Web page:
CVS Health crushes first-quarter expectations, raises full-year forecast

CVS Health says its newly acquired health insurance business boosted results and its pharmacies filled more expensive prescription drugs. Read more...

Pedestrians pass in front of a CVS location in New York.

Scott Mlyn | CNBC

CVS Health on Wednesday crushed first-quarter expectations and raised its full-year forecast as the company’s newly acquired health insurance business boosted results and its pharmacies filled more expensive prescription drugs.

Its stock price jumped 4%.

Here’s what the company reported compared with what Wall Street was expecting, based on average analysts’ estimates compiled by Refinitiv:

  • Adjusted earnings per share: $1.62 vs. $1.50 expected
  • Revenue: $61.65 billion vs. $60.39 billion expected

This was the first full quarter since CVS closed its $70 billion acquisition of health insurer Aetna in November. Revenue for CVS’ health-care benefits segment, which also includes CVS’ SilverScript business, topped expectations at $17.87 billion.

CVS’ retail business also performed better than the Street expected, with same-store sales increasing 3.8%. CVS attributed higher sales in the front of the store to focusing more on health products. In the pharmacy, CVS said selling more expensive branded prescription drugs helped offset more generic drugs and lower payments from insurers.

Drugstores are trying to stay relevant as people shop online more. CVS is testing three stores in Houston called HealthHUBs that include a lab for blood testing and health screenings,wellness rooms for yoga and seminars, dietitians and respiratory specialists.

The concept stores are performing “at or above” CVS’ expectations, so the company will expand them and “fill out the Houston market,” Merlo said. CVS said it will share more details on its expansion plans at its investor day next month.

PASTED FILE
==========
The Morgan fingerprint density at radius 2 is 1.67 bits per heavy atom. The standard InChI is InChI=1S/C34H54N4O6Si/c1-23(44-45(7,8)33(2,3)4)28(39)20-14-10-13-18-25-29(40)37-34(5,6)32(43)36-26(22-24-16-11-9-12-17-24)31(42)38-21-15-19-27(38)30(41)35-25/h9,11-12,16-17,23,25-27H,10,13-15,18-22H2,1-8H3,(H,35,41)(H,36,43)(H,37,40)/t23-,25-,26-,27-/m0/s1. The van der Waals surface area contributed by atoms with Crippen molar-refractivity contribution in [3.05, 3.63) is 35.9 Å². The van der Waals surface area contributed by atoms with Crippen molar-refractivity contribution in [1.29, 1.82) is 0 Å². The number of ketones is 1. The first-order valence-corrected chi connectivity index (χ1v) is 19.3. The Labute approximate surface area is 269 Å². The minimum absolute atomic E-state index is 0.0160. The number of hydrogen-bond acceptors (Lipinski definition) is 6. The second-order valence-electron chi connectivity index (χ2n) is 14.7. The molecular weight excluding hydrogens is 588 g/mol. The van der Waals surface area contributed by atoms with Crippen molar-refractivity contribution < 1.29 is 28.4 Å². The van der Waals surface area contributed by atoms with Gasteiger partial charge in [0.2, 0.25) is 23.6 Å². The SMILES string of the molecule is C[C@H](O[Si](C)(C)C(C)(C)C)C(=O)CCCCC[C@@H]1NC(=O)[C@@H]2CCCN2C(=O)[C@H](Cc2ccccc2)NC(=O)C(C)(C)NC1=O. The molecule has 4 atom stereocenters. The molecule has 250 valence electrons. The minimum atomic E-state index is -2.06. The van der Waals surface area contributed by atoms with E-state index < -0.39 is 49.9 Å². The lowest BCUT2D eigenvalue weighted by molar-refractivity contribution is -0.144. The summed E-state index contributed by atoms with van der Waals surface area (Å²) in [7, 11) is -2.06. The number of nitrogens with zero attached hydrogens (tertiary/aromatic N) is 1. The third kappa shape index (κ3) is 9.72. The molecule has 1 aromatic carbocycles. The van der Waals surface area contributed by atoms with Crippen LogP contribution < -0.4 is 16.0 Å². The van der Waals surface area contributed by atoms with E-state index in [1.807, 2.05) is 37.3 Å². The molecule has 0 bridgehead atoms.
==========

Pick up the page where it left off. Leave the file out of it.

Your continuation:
CVS and rival Walgreens Boots Alliance have said pressure to lower prescription drug costs is threatening their profits. Companies across the prescription drug supply chain are feeling heat from lawmakers, some of whom are calling to overhaul how drugs are paid for.

A number of Democratic lawmakers and 2020 presidential hopefuls are pushing “Medicare-for-All” proposals that would eliminate private health insurance and replace it with a universal Medicare plan. CVS CEO Larry Merlo on a post-earnings call said recent attention around “access to affordable quality health care” is an “important discussion” and that CVS will continue to be “an active participant” in.

“That said, regardless of what shape and form the next stage of health care takes we remain confident that the private sector will play an essential role in both shaping and executing that next stage,” Merlo said. “And importantly we remain best positioned to create and capture new opportunities in this ever-evolving landscape through our local assets our end-to-end health care offerings and our ability to drive engagement positively impacting consumer health.”

On an unadjusted basis, CVS’ fiscal first-quarter net income rose to $1.42 billion, or $1.09 per share, up from $998 million, or 98 cents per share a year earlier. When excluding the costs of integrating Aetna, store closures and some other items, CVS earned $1.62 per share, above the $1.50 per share expected by analysts surveyed by Refinitiv.

Revenue rose 35% to $61.65 billion — largely driven by the new Aetna business — beating expectations of $60.39 billion.

CVS raised its 2019 earnings forecast to between $6.75 and $6.90 per share, up from the previously guided range of $6.68 to $6.88 per share. Investors punished CVS earlier this year for initially guiding well below the Street’s expectations. 

“The upward revision of the company’s 2019 operating income guidance is encouraging although it comes after the company guided to a significantly lower operating income for 2019 in its fourth quarter earnings call,” Moody’s Vice President Mickey Chadha said in a statement. 

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